The life expectancy of men (2018: 65.6 years, women 77.3 years; in Germany: 78.6 and 83.4 years) is extremely low in a European comparison. This is attributed to alcohol and nicotine abuse and a high suicide rate. Check handbagpicks to see Brief Information About Russia.


The Kiev Empire was the first state on the territory of present-day Russia. Around 1100 it split into partial principalities. In 1237-40 the Mongols subjugated the Russian principalities. The princes had to pay high tributes to the Mongols ruling here from 1240 to 1480. The rise of the Principality of Moscow began in the 14th century, and in the 16th century it expanded to include Siberia. Ivan the Terrible was the first tsar of Russia. He was crowned in 1547. After his reign of terror, the rulers replaced each other in quick succession (“Time of Troubles”). With the coronation of Tsar Michail Fjodorowitsch (* 1596, † 1645) from the House of Romanov in 1613, a turning point towards stable power relations occurred.

Peter the Great (Tsar 1682–1725) tried to modernize the country based on Western European models. He moved the capital from Moscow to the newly founded, stone-built Saint Petersburg. Since Catherine the Great (Tsarina 1762–96) Russia was a major European power. In the 19th century, the Russian awakening into modernity and liberalization brought about social change. After the Russian Revolution of 1917, Russia became a republic. A coup d’état in the same year (October Revolution) brought the Communists (Bolsheviks) under W. Lenin to power.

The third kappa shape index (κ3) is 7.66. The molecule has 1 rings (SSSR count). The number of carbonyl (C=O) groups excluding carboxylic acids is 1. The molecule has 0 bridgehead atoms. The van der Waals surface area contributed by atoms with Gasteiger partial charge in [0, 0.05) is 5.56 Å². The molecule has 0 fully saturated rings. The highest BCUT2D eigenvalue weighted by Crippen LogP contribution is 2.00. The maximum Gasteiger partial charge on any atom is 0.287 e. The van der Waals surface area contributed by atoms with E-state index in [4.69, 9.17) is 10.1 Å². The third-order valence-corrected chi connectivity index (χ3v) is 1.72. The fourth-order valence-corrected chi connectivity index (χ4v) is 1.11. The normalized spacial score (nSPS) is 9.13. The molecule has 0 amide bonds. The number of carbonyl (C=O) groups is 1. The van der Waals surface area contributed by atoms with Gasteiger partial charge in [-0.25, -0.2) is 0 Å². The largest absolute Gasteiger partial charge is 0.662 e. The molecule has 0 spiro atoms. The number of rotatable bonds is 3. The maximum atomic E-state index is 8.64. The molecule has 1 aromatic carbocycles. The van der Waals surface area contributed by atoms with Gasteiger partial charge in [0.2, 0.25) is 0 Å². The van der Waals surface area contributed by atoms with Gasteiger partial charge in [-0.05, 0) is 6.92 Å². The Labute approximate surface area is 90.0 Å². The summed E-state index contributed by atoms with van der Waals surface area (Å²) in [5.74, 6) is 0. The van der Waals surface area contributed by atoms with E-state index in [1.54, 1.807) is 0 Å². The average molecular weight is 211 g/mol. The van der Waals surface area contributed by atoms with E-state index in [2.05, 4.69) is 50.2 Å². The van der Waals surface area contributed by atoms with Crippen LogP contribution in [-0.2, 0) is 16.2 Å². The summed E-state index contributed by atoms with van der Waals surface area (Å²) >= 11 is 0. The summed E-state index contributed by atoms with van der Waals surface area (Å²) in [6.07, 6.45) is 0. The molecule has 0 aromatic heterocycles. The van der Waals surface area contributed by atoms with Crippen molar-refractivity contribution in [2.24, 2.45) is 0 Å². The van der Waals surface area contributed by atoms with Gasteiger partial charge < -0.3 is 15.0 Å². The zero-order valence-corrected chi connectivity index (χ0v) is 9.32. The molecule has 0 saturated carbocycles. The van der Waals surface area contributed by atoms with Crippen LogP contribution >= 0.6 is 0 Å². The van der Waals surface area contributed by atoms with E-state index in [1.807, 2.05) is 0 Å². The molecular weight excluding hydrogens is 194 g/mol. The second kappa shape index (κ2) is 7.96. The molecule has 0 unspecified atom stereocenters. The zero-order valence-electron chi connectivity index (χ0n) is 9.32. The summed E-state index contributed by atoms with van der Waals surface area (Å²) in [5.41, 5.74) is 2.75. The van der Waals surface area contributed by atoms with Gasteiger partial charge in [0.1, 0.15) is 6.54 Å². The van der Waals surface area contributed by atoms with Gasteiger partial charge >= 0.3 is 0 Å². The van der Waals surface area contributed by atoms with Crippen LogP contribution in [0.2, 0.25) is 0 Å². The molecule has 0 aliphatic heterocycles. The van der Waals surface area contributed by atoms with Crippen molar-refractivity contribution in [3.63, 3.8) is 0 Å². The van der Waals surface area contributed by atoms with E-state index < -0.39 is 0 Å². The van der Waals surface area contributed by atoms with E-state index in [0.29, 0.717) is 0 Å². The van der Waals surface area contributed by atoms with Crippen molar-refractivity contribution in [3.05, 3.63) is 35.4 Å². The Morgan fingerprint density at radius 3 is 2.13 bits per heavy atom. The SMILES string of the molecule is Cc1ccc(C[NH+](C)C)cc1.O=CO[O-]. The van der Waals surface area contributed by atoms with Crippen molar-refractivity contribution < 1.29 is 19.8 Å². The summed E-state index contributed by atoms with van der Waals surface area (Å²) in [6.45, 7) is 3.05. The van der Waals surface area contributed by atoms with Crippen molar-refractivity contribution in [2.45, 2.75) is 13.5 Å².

In 1922 the Union of Soviet Socialist Republics (USSR, Soviet Union) was founded. In the power struggles after Lenin’s death (1924) J. Stalin prevailed and established a terrorist dictatorship until his death in 1953. 1979-89 the Soviet Union waged war against Islamic in Afghanistan Rebels (Mujahideen): Economic problems and social unrest forced General Secretary M. Gorbachev to undertake fundamental reforms in the 1980s, which led to the collapse of the political system and the dissolution of the Soviet Union in 1991. The former Soviet republics became independent and closed in December 1991 under the leadership of Russia to form the Commonwealth of Independent States (CIS) together.

In the period that followed, there were tentative social and economic reforms and a cautious rapprochement with the western countries. In 1994 and 1999, Russian troops marched into the Caucasian republic of Chechnya, which wanted to break away from the Russian Federation. Domestically, the country pursued an authoritarian-centralist course under W. Putin (President 2000-08, since 2012). The incorporation of the Ukrainian peninsula of Crimea (2014) led to growing tensions in relation to the western states. Economic sanctions from the European Union, the USA and Canada followed.